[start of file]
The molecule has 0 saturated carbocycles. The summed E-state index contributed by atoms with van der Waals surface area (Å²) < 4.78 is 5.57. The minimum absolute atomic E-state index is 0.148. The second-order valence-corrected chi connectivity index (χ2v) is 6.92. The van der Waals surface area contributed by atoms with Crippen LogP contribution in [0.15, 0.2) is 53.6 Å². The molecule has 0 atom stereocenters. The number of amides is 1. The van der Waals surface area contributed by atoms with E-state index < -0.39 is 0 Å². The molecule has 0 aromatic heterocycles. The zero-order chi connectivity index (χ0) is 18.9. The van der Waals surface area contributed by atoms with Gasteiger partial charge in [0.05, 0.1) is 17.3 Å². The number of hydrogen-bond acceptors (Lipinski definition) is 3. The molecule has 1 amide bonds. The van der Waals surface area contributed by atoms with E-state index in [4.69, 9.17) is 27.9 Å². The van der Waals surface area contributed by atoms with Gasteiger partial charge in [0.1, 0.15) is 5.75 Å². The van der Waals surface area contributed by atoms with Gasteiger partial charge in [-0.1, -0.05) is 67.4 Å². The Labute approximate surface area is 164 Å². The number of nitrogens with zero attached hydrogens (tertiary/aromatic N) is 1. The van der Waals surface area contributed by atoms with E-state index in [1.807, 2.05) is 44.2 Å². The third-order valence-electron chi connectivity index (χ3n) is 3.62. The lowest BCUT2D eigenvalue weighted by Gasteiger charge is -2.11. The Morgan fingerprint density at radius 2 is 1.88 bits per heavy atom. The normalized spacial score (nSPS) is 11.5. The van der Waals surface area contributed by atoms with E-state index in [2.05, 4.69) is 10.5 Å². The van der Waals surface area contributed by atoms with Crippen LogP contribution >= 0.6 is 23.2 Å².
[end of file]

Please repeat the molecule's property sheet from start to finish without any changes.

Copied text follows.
The molecule has 0 saturated carbocycles. The summed E-state index contributed by atoms with van der Waals surface area (Å²) < 4.78 is 5.57. The minimum absolute atomic E-state index is 0.148. The second-order valence-corrected chi connectivity index (χ2v) is 6.92. The van der Waals surface area contributed by atoms with Crippen LogP contribution in [0.15, 0.2) is 53.6 Å². The molecule has 0 atom stereocenters. The number of amides is 1. The van der Waals surface area contributed by atoms with E-state index < -0.39 is 0 Å². The molecule has 0 aromatic heterocycles. The zero-order chi connectivity index (χ0) is 18.9. The van der Waals surface area contributed by atoms with Gasteiger partial charge in [0.05, 0.1) is 17.3 Å². The number of hydrogen-bond acceptors (Lipinski definition) is 3. The molecule has 1 amide bonds. The van der Waals surface area contributed by atoms with E-state index in [4.69, 9.17) is 27.9 Å². The van der Waals surface area contributed by atoms with Gasteiger partial charge in [0.1, 0.15) is 5.75 Å². The van der Waals surface area contributed by atoms with Gasteiger partial charge in [-0.1, -0.05) is 67.4 Å². The Labute approximate surface area is 164 Å². The number of nitrogens with zero attached hydrogens (tertiary/aromatic N) is 1. The van der Waals surface area contributed by atoms with E-state index in [1.807, 2.05) is 44.2 Å². The third-order valence-electron chi connectivity index (χ3n) is 3.62. The lowest BCUT2D eigenvalue weighted by Gasteiger charge is -2.11. The Morgan fingerprint density at radius 2 is 1.88 bits per heavy atom. The normalized spacial score (nSPS) is 11.5. The van der Waals surface area contributed by atoms with E-state index in [2.05, 4.69) is 10.5 Å². The van der Waals surface area contributed by atoms with Crippen LogP contribution >= 0.6 is 23.2 Å².